We appreciate that rushing into court is not the only option available when a dispute arises. The courts themselves expect those contemplating or involved in litigation to engage in Alternative Dispute Resolution (ADR), in particular mediation.
Davies and Partners offers a unique ADR service; combining the skills of our highly experienced litigation lawyers with their specialists skills and accreditation in Mediation.
Pursuing or defending a claim that involves complaints about the way in which a property (or properties) have been built, is likely to be expensive and time consuming. The allegations or a Court finding against a developer can cause significant reputational damage. The flexibility mediation offers means the parties to these types of disputes are able to identify, agree and put in place solutions that are not always available to the Courts.
It is often the case that some of the most bruising litigation for individuals are over small pieces of land of relatively little value. Resolving boundary disputes between neighbours is seldom satisfactory, as the Courts themselves recognise. A leading Judge in one neighbour dispute said that:
‘An attempt at mediation should be made at the beginning of the dispute, and certainly well before things turn nasty and become expensive…………Litigation hardens attitudes. Costs become an additional aggravating issue’.
We can think of no better endorsement for mediation in these types of cases.
Disputes between two or more parties claiming they own a share of the same land or property, can quickly become highly emotional and draining. If the case is taken to Court or Tribunal, the outcome is decided by a Judge, whose decision is imposed on the parties. Mediation, however, allows parties to get together and discuss their respective positions, with an impartial Mediator who is there to help guide them to a negotiated settlement. This is an ideal scenario in which parties do not have to dwell on the facts giving rise to their dispute but can instead concentrate on solutions and an amicable settlement.
Mediation provides an effective means of resolving lease negotiations, break clause issues, dilapidation disputes and service charge matters. Mediation allows the parties to negotiate confidentially, so that the refusal of an offer will not be held against them should the negotiations break down. It also enables the parties to maintain good relations, which is likely to be a significant benefit for landlords and their tenants where they are contemplating an ongoing commercial relationship.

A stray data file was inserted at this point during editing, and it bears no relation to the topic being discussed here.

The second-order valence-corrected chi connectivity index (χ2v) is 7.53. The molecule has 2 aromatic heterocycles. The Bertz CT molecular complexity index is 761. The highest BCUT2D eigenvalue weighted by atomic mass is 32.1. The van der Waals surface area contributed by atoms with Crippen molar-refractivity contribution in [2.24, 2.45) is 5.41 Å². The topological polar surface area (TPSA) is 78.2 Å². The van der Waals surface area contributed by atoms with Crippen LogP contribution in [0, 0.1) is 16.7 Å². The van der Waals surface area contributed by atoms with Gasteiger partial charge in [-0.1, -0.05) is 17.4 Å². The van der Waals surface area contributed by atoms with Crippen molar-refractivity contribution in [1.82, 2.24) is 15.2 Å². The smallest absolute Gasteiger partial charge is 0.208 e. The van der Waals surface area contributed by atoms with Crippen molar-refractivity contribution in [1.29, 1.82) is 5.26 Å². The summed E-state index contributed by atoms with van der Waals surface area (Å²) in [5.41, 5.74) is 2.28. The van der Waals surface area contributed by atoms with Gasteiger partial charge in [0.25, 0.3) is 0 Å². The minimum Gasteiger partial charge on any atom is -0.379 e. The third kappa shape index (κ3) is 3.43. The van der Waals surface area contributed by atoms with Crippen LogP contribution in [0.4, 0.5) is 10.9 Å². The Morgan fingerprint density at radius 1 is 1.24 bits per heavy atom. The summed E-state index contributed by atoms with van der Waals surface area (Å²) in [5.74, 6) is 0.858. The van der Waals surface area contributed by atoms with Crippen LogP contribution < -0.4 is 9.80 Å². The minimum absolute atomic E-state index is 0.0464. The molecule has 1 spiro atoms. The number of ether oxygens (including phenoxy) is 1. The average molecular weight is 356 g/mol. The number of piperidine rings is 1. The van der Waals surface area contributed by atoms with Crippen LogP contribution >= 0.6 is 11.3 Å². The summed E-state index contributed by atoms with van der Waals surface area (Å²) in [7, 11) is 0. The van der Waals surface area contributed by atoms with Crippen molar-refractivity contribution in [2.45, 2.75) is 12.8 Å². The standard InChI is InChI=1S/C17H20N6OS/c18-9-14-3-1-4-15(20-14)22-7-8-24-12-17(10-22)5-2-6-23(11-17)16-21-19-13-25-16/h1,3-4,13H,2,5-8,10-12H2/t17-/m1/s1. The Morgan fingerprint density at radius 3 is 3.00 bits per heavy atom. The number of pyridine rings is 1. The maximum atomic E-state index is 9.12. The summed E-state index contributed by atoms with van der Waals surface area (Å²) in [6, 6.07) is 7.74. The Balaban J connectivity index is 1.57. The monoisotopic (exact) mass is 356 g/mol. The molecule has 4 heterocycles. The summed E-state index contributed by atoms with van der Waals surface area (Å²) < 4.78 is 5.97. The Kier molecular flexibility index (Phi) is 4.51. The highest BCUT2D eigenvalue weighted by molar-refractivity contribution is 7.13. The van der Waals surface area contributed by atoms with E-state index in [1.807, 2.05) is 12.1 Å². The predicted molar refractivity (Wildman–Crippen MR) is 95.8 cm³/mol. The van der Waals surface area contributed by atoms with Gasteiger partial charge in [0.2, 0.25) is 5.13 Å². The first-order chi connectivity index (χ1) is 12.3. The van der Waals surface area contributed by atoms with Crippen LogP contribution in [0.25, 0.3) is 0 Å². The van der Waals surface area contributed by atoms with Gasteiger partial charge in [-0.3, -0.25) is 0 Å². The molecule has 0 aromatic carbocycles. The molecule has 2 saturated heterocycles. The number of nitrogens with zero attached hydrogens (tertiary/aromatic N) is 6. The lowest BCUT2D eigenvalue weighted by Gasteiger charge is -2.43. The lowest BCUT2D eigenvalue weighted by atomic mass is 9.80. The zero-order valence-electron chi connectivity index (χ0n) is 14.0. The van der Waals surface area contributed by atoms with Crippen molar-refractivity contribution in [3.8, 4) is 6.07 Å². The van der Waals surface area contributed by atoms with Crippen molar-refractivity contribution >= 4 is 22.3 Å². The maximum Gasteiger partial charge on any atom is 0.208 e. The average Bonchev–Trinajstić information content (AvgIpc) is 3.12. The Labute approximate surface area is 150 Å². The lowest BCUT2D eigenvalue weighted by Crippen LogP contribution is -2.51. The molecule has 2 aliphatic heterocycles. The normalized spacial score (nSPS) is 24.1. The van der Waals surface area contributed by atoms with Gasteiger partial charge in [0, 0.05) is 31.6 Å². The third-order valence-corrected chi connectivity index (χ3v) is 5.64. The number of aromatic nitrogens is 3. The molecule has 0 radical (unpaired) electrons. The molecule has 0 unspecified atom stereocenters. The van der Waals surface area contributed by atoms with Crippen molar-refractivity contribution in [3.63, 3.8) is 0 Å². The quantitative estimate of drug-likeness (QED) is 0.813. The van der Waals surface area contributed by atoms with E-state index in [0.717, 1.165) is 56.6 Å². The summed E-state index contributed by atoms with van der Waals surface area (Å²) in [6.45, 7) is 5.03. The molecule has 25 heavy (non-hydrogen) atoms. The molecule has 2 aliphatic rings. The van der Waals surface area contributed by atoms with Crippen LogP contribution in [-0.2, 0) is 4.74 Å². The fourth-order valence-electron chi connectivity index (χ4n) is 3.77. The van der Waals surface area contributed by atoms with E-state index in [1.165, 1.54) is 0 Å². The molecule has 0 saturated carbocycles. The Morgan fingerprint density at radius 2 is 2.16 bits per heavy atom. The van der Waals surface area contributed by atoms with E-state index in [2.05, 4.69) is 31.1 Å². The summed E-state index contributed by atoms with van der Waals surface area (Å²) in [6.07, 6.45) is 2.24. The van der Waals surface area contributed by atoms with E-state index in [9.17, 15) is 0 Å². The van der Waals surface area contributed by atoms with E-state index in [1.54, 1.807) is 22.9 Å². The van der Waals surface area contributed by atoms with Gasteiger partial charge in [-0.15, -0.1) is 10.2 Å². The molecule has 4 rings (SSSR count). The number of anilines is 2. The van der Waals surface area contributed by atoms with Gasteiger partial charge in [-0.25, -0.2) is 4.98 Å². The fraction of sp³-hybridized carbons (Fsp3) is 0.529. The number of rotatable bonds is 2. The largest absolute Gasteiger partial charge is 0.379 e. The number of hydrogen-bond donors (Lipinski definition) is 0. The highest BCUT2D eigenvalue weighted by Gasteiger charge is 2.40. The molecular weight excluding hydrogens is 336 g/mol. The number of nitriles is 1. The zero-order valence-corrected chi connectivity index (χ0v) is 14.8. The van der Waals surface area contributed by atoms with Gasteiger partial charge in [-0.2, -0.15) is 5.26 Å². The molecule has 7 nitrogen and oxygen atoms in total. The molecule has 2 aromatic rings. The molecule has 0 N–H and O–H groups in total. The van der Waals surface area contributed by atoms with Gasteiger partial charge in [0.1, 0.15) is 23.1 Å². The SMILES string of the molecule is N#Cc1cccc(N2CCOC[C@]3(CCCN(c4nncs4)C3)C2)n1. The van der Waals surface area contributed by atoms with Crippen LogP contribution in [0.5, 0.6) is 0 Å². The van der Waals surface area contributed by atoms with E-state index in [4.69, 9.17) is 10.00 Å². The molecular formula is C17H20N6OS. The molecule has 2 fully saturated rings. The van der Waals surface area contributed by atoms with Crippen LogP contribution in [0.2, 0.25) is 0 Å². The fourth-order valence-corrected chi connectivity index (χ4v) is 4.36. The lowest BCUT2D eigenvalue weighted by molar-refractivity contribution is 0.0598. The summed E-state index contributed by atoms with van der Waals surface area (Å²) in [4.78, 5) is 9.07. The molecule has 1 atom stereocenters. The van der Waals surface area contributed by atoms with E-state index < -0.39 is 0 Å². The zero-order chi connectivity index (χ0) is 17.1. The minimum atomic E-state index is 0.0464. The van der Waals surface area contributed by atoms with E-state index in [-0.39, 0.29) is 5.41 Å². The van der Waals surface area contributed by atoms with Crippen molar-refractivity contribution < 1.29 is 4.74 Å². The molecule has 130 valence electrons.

As with boundary disputes, trespass and nuisance claims between neighbouring property owners often generate more ill feeling and unreasonable behaviour than any other form of disagreement. In no time at all, the two sides can become entrenched and lose sight of the bigger picture.
Increasingly, Judges have made it clear that they do not consider the Courts provide the best environment for resolving these types of dispute and have positively encouraged alternative dispute resolution in the form of mediation.
Although building disputes can be complex, this is not a reason to ignore mediation and rush into litigation. In fact, there are numerous examples of Judges in building disputes making it clear that mediation is to be encouraged and a Trial should be regarded as a solution of last resort. Typical construction disputes that commonly go to mediation are:
Payment disputes, final account disputes, disputes about extensions of time and liquidated damages, defects disputes and disputes concerning the release of retentions.
Following the death of a family member, there can be nothing worse than an argument over the terms of the deceased’s Will, or the division of the Estate. Such disputes, fuelled by strong emotions, can do serious damage to family relationships. With the costs of these disputes often being paid out of the Estate, everybody is at risk of losing out.
Mediation is a well-suited means of resolving inheritance related claims. It allows the parties to express their views without being judged, and to explore proposals and alternatives. It avoids the confrontational and adversarial approach of Court proceedings. It is likely to be less harmful to family relationships, and, if early mediation is engaged, it is likely to cost significantly less than Court proceedings, preserving the value of the estate.
Many forms of contract provide that, in the event of a dispute between the parties to it, they agree to mediate before embarking on any other form of dispute resolution process. This is because those drafting contracts recognise that talking about the reasons giving rise to a dispute, and working towards a mutually acceptable solution, is likely to be a better option than confrontation.
Mediation exists to manage the discussion and facilitate an agreement. In the sphere of contract disputes, especially commercial contract disputes, early mediation enables the parties to move on quickly, restore relationships and concentrate on their primary activities rather than using up valuable time and money in litigation.
Mediation in relation to employment disputes can take place in a variety of circumstances, for example, as a result of allegations of discrimination or harassment, performance management issues, or following dismissal.
For employment disputes, two forms of mediation exist:
Workplace mediation, where there is an ongoing relationship between the employer and the employee; and
Employment mediation, where the relationship between the employer and the employee has broken down or ended.
As mediation is private, conducted with total confidentiality; flexible in that solutions can be agreed that are not available from the Courts or Tribunals; and non-binding unless and until an agreement is reached, it provides an alternative to issuing proceedings that the parties would do well to consider.